Mayor Bloomberg. (photo: Andrew Burton/Getty Images)
31 December 13
The article below is satire. Andy Borowitz is an American comedian and New York Times-bestselling author who satirizes the news for his column, "The Borowitz Report."
s the curtain comes down on the Michael Bloomberg era, the three-term mayor of New York received fulsome praise last night from his most appreciative constituency: the people who can still afford to live there.
Harland Dorrinson, principal owner of the hedge fund Garrote Capital, hosted a black-tie dinner in the vault of the Federal Reserve Bank of New York to pay tribute to a mayor who, in Mr. Dorrinson's words, "put living in New York out of the reach of everyone except the deserving few."
"To a lot of people, Mike Bloomberg will be remembered for reducing smoking and improving people's diets," said Mr. Dorrinson. "But that shouldn't overshadow his greatest accomplishment, creating unaffordable housing throughout New York."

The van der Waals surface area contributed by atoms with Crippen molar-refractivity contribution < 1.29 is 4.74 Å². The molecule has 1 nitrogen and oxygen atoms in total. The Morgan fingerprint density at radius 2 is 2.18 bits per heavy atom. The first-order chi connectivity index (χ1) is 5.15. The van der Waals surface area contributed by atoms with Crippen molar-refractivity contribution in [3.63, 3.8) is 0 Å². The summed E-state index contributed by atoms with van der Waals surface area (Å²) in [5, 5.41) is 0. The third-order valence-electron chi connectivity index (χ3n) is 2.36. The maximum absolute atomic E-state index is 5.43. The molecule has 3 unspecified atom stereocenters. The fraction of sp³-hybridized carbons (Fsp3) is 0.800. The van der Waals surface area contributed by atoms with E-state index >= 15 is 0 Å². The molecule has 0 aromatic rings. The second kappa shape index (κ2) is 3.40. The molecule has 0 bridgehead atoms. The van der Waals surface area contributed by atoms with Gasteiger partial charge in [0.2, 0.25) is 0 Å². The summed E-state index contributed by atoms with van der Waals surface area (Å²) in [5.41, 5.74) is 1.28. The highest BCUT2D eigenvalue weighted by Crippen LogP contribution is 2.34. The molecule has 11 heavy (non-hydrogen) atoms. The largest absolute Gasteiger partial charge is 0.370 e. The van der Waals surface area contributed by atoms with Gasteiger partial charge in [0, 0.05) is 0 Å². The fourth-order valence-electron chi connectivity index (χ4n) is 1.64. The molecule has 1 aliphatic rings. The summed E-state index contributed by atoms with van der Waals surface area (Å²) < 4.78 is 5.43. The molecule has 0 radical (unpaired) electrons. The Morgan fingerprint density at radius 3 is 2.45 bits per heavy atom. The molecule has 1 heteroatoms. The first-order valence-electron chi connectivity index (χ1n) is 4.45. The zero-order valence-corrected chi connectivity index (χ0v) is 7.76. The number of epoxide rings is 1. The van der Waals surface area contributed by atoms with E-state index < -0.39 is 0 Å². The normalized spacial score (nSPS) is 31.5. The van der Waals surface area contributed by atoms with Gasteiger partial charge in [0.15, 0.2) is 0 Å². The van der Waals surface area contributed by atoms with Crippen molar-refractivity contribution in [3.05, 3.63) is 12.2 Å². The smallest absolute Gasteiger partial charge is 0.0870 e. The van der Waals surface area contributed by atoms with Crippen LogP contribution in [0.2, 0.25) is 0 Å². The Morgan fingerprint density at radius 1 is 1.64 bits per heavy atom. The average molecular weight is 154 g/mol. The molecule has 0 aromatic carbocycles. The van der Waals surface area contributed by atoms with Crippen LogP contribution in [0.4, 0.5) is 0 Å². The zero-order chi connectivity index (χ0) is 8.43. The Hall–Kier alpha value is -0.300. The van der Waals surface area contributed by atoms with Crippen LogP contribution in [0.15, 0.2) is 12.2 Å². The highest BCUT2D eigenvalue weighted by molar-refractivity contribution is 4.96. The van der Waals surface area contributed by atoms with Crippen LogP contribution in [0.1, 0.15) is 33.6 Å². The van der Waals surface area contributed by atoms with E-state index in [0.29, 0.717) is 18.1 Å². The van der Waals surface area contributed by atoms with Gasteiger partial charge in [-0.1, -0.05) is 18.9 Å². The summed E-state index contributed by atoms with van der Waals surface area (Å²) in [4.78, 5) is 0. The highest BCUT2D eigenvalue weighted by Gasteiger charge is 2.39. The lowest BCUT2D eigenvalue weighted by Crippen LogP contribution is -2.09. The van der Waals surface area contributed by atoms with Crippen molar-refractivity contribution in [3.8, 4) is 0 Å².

"When Mike took office, this city was teeming with regular working people," Mr. Dorrinson said, shuddering at the memory. "Today, it's a magnificent tapestry of investment bankers, real-estate developers, and Russian oligarchs."
The hedge-fund owner is such a fan of Mr. Bloomberg's, in fact, that he has only one bone to pick with him: that he left office too soon "to finish the job."
"There are still a few pockets in the city where, regrettably, the middle class seems to be hanging on," he said. "The rent is too damn low."
As for Mr. Bloomberg's critics, Mr. Dorrinson was philosophical: "I know there are some people who think Mike was terrible for New York, that he took a city rich with diversity and ruined it. But fortunately, they all live somewhere else now."